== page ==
………………………. 10 MATILDA (Maud, Countess of Flanders) b: Abt. 1031 Flanders, France d: Nov 3, 1083 Caen, Calvados, France
Egbert, is regarded as the first King of England. He reigned from 802 to 829 (839?). He was born about 775 and fled from his cousin Brethrick, taking refuse in the court of Charlemagne, where he stayed for about twelve years, serving as one of his captains. On the death of Brethrick, who was poisoned by his wife, Egbert returned to England. In 802 at Winchester he was crowned King of the West Saxons. He subdued West Wales, or Cornwall, defeated the King of Mercia at Ellandune, annexed Kent and in 829 he became overlord of all the English kings and gave the name of England to the whole realm. There are still in existence some coins struck by Egbert, though these are now extremely rare. In 835 Egbert defeated a formidable army of Danes at Hingston Down in Cornwall, when they attempted to invade England. He died in 839, and was buried at Westminster. He married Lady Readberga (Redburga). He was succeeded by his son, Ethelwulf.
Egbert is our 37th Great Grandfather Parents: Ealhmund Under-King of Kent.
The Fall of Rome
Piscean Age – Decan Two – Compassion (666-1332 CE)
In 568 the Lombard tribe conquered northern Italy and established a new kingdom that threatened to move south into the land claimed by the Visigoths. They maintained this stronghold of Celtic tradition until 741 when Pope Gregory III declared a Holy War against the Lombards and their Druidic faith, led by a Frank general named Charles Martel. He sent a Saxon monk named Boniface to West Germany in 741 to evangelize the tribes for the papacy in support of the Holy War. Boniface was murdered in 754.
The Lombards were finally conquered by an army of Franks led by a descendant of Clovis named Pepin the Short, son of Charles Martel. He claimed all the lands of Ravenna for the Papacy, and was crowned as King of Franks by Pope Gregory in 751. After his death in 768 King Pepin was succeeded by his sons, Charles I. He was an ardent Christian, married to the daughter of the Lombard King, Desiderius. In 771, when Desiderius threatened to conquer Rome with his Lombard warriors, Pope Adrian I appealed to Charles for support. He led his Frank army into Lombardy and defeated his father-in-law in battle. This gave him titles over both Gaul and Lombardy, with strong ties to the Pope. He soon became known as Charles the Great, or Charlemagne.
He next set out to conquer all the Celtic tribes to the north and east of Gaul for Christianity, and thus secure the borders of his Empire. Charlemagne battled the Saxons for many years, along with the Avars, a Tartar tribe that had settled on the Danube. As his enemies were subdued, Charlemagne created marches or marks along the new frontiers of his Empire. Those left to rule these provinces were given the title Marquises.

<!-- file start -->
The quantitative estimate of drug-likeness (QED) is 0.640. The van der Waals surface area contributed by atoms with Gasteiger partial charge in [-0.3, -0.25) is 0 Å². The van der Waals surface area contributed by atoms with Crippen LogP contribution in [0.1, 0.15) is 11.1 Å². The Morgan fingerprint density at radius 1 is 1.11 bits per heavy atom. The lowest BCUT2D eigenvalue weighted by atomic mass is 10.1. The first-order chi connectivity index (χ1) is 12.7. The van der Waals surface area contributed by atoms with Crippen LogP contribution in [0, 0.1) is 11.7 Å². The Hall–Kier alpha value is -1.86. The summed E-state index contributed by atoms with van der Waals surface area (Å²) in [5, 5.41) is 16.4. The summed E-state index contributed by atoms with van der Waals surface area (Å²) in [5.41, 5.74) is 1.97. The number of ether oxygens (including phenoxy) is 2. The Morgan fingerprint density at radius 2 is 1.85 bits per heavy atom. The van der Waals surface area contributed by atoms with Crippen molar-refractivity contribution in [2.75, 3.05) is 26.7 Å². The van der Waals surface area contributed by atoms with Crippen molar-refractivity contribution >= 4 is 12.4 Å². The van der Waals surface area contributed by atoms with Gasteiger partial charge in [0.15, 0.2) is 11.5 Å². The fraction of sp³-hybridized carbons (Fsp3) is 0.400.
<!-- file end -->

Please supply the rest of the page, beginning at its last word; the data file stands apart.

Austria was the East Mark, and the northern province was called Dane Mark. Eventually his rule extended over most of Europe as the Druids were forced to accept the Christian faith. On Christmas Day in the year 800 he was crowned Holy Roman Emperor by Pope Leo III. With this gesture a Celtic king became the sovereign leader of the Roman Empire. A millennium of warfare had been resolved by the ascension of Charlemagne.
The leadership of the Frank Emperor was just and fair to all the Celtic tribes that had been subdued. Commissioners were dispatched throughout the Empire to insure that taxes were paid, laws were observed and justice was served for everyone. The finest scholars of his time were brought to his castle at Aix-la-Chapelle near Cologne, and a school was established at Aachen to preserve many of the Latin classical writings for the western world.
Two years after the coronation of Charlemagne, the Saxon king of Wessex returned from an exile in the court of the new Emperor to unite all the Anglo-Saxon kingdoms as their overlord, King Egbert. Near the end of his reign, in the late 830’s, a northern tribe of Celts invaded from Dane-Mark, gaining control of northern and eastern Angleland. Alfred the Great, grandson of Egbert, gathered an army of Anglo-Saxon warriors in 878 and forced the Danes to accept Christianity and remain in an area to the northeast which later became known as Danelaw. By 1016 the Danes established their own conquest of the island with the coronation of Canute as King of England.
With the death of Canute, the throne of England was passed to a descendant of Alfred the Great, named Edward the Confessor, a very pious but ineffective leader. When he died childless, the Anglo-Saxon Council of Advisors (the Witenagemot) elected Harold, Earl of Essex, to succeed the throne. William, Duke of Normandy, was a cousin of King Edward laid claim to the throne and crossed the Channel with an army or Normans, Bretons, Flemish and assorted mercenary warriors and the approval of the Pope. In 1066 he defeated the English army at the Battle of Hastings and was acknowledged as the rightful king by the Wtienagemot. He was crowned King of England on Christmas Day, 1066 at Westminster Abbey. Under his wisdom, all the nobility of England were granted fair portions of land which were recorded and collected in the Domesday Book. Thus all the noble families of all the tribes became his vassels in such a way that no one could challenge his authority. In 1086 he conducted the first census of England.